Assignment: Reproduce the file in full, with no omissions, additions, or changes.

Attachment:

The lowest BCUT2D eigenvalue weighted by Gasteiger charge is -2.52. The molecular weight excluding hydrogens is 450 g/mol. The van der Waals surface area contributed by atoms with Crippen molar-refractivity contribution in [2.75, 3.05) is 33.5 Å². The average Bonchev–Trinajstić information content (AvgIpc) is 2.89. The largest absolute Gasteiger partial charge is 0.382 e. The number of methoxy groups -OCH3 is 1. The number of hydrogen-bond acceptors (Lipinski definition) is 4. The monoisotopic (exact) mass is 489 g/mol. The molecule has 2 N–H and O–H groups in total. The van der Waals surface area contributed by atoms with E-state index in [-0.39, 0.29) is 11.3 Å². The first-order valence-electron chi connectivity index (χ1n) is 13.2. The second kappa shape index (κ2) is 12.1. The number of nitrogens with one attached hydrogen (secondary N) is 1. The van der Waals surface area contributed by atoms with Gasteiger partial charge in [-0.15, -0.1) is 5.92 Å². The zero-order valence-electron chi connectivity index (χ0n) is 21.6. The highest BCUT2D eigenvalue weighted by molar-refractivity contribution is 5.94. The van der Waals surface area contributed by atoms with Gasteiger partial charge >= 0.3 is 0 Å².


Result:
The lowest BCUT2D eigenvalue weighted by Gasteiger charge is -2.52. The molecular weight excluding hydrogens is 450 g/mol. The van der Waals surface area contributed by atoms with Crippen molar-refractivity contribution in [2.75, 3.05) is 33.5 Å². The average Bonchev–Trinajstić information content (AvgIpc) is 2.89. The largest absolute Gasteiger partial charge is 0.382 e. The number of methoxy groups -OCH3 is 1. The number of hydrogen-bond acceptors (Lipinski definition) is 4. The monoisotopic (exact) mass is 489 g/mol. The molecule has 2 N–H and O–H groups in total. The van der Waals surface area contributed by atoms with E-state index in [-0.39, 0.29) is 11.3 Å². The first-order valence-electron chi connectivity index (χ1n) is 13.2. The second kappa shape index (κ2) is 12.1. The number of nitrogens with one attached hydrogen (secondary N) is 1. The van der Waals surface area contributed by atoms with Gasteiger partial charge in [-0.15, -0.1) is 5.92 Å². The zero-order valence-electron chi connectivity index (χ0n) is 21.6. The highest BCUT2D eigenvalue weighted by molar-refractivity contribution is 5.94. The van der Waals surface area contributed by atoms with Gasteiger partial charge >= 0.3 is 0 Å².